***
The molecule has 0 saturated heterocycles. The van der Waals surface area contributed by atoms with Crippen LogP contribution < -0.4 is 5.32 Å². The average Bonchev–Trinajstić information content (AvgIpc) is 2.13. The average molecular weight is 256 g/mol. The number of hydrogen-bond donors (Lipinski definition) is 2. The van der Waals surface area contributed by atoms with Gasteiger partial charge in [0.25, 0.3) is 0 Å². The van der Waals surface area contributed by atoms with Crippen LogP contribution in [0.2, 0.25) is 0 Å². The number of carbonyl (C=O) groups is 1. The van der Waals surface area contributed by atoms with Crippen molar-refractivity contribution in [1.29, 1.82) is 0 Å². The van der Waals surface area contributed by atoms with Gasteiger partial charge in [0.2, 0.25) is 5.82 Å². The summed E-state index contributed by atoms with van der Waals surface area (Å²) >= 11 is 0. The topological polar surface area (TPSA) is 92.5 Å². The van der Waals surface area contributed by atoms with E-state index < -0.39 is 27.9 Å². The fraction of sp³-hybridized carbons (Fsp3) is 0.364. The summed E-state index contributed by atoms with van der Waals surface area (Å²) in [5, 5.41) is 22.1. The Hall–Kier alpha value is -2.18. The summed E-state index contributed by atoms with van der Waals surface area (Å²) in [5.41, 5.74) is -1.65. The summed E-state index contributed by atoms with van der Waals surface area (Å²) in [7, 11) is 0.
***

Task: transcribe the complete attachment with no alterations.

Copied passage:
The molecule has 0 saturated heterocycles. The van der Waals surface area contributed by atoms with Crippen LogP contribution < -0.4 is 5.32 Å². The average Bonchev–Trinajstić information content (AvgIpc) is 2.13. The average molecular weight is 256 g/mol. The number of hydrogen-bond donors (Lipinski definition) is 2. The van der Waals surface area contributed by atoms with Gasteiger partial charge in [0.25, 0.3) is 0 Å². The van der Waals surface area contributed by atoms with Crippen LogP contribution in [0.2, 0.25) is 0 Å². The number of carbonyl (C=O) groups is 1. The van der Waals surface area contributed by atoms with Crippen molar-refractivity contribution in [1.29, 1.82) is 0 Å². The van der Waals surface area contributed by atoms with Gasteiger partial charge in [0.2, 0.25) is 5.82 Å². The summed E-state index contributed by atoms with van der Waals surface area (Å²) >= 11 is 0. The topological polar surface area (TPSA) is 92.5 Å². The van der Waals surface area contributed by atoms with E-state index < -0.39 is 27.9 Å². The fraction of sp³-hybridized carbons (Fsp3) is 0.364. The summed E-state index contributed by atoms with van der Waals surface area (Å²) in [5, 5.41) is 22.1. The Hall–Kier alpha value is -2.18. The summed E-state index contributed by atoms with van der Waals surface area (Å²) in [5.41, 5.74) is -1.65. The summed E-state index contributed by atoms with van der Waals surface area (Å²) in [7, 11) is 0.